Assault-Weapons Ban Exists In Canada Just One Year After Country’s Worst Ever Mass Shooting
Within weeks of Canada’s worst ever mass shooting, laws were put into place and have been enforced ever since, banning the use of a number of assault weapons and strengthening gun laws in the process.
‘One year ago, 22 Canadians were senselessly killed and three more were injured when a gunman went on a rampage in small towns across Nova Scotia,’ said Canadian Prime Minister Justin Trudeau, on the first anniversary of the country’s worst mass shooting in history.
On April 18, 2020, a gunman by the name of Gabriel Wortman murdered 22 people, some he knew and others he didn’t, before himself being shot dead by armed police. It was a moment that would change the nation forever.
The horrifying rampage that went on for hours resulted in Trudeau and his government opting to outright ban in excess of 1,500 various styles of assault weapons, meaning any and all sales and imports were illegal. The new law was implemented in a matter of days, which is in stark contrast to the neighbouring United States, where mass shootings see no change in legislation because of how they see firearms as a right written into their Constitution.
‘Even a year later I know there is no comfort for the anguish of having an adored parent or precious child torn away. I know there are no words for losing a beloved constable and teacher. For mourning respected nurses and corrections officers,’ Trudeau said in a recorded message to Canadians.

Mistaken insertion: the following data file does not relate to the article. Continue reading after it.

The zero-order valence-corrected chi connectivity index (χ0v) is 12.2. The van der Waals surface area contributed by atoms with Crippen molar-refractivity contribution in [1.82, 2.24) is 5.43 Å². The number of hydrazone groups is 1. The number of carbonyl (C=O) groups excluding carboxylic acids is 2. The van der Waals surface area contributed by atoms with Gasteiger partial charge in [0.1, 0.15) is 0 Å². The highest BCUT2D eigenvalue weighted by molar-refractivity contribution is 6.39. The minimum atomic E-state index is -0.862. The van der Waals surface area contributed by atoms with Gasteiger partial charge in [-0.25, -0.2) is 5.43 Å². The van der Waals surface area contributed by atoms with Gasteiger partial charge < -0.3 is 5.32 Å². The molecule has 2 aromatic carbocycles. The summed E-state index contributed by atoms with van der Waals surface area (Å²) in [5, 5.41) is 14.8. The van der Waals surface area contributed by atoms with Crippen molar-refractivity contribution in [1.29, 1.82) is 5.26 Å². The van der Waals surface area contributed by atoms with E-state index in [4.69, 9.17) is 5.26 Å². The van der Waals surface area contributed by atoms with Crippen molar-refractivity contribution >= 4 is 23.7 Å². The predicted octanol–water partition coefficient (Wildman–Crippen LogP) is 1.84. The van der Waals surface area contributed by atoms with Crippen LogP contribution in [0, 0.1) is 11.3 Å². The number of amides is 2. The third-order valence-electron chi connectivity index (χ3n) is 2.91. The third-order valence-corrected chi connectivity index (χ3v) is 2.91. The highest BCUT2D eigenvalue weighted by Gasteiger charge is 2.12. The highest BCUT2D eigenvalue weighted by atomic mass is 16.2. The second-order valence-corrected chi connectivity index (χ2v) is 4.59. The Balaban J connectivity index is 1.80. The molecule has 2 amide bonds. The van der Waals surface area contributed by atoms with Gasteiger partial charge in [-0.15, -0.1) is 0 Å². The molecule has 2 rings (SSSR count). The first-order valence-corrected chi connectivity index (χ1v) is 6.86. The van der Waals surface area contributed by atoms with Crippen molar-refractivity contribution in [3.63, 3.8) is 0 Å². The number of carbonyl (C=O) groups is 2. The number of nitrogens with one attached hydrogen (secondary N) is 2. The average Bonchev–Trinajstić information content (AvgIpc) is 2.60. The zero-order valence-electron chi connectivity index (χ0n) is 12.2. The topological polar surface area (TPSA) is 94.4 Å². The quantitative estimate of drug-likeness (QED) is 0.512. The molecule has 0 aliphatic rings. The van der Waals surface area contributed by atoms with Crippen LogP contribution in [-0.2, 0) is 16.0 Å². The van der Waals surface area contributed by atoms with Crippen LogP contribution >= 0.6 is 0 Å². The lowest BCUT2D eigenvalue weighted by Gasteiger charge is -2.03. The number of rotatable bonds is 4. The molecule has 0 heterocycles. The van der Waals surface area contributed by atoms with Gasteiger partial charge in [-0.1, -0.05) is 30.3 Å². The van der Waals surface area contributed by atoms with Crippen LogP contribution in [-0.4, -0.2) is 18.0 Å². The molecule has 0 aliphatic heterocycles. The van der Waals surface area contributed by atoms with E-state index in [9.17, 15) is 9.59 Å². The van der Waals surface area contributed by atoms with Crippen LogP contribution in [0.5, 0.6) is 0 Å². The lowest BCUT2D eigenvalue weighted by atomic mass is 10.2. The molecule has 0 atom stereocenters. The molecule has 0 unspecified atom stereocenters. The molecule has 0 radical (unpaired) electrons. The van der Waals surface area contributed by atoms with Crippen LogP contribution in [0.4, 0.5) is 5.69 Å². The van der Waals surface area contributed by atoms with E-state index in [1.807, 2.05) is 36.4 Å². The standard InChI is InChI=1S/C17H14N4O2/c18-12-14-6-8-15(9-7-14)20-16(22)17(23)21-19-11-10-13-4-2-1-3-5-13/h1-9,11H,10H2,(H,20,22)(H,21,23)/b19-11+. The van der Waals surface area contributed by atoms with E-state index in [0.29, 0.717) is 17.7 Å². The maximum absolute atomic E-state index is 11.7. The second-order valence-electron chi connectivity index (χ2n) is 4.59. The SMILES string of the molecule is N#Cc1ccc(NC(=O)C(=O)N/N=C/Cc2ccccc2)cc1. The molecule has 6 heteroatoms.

‘So all I can say is this: you are not alone. All Canadians stand with you and grieve with you today and always.’
His efforts to fulfil a 2019 party promise of stricter gun control, with the tragedy of Nova Scotia a heartbreaking reminder that not only is gun reform and tighter laws needed, but that they work, has been a noted success. Earlier this year, Trudeau also introduced further gun laws in order to tighten ownership and accessibility.
The findings of an ongoing report, investigated by the province of Nova Scotia, into why a gun massacre happened in one of the safest country’s on Earth isn’t due out for at least another year, according to CNN, but will no doubt refer back to how accessible and obtainable guns once were to the general public.
Nova Scotia RCMP commanding officer, Lee Bergerman, said:
We understand people have questions and want to know as much as possible about the incidents. Charges related to the investigation are currently before the courts and we are participating fully in the Mass Casualty Commission, which is underway. It is our hope that the Mass Casualty Commission will provide a full accounting of what happened for the families of the victims and the public.
Like the United Kingdom, Canada has a zero-tolerance and incredibly strict stance on guns, which results in far fewer deaths from firearms than, for example, the US, where total gun-related deaths outweigh any other nation by double.
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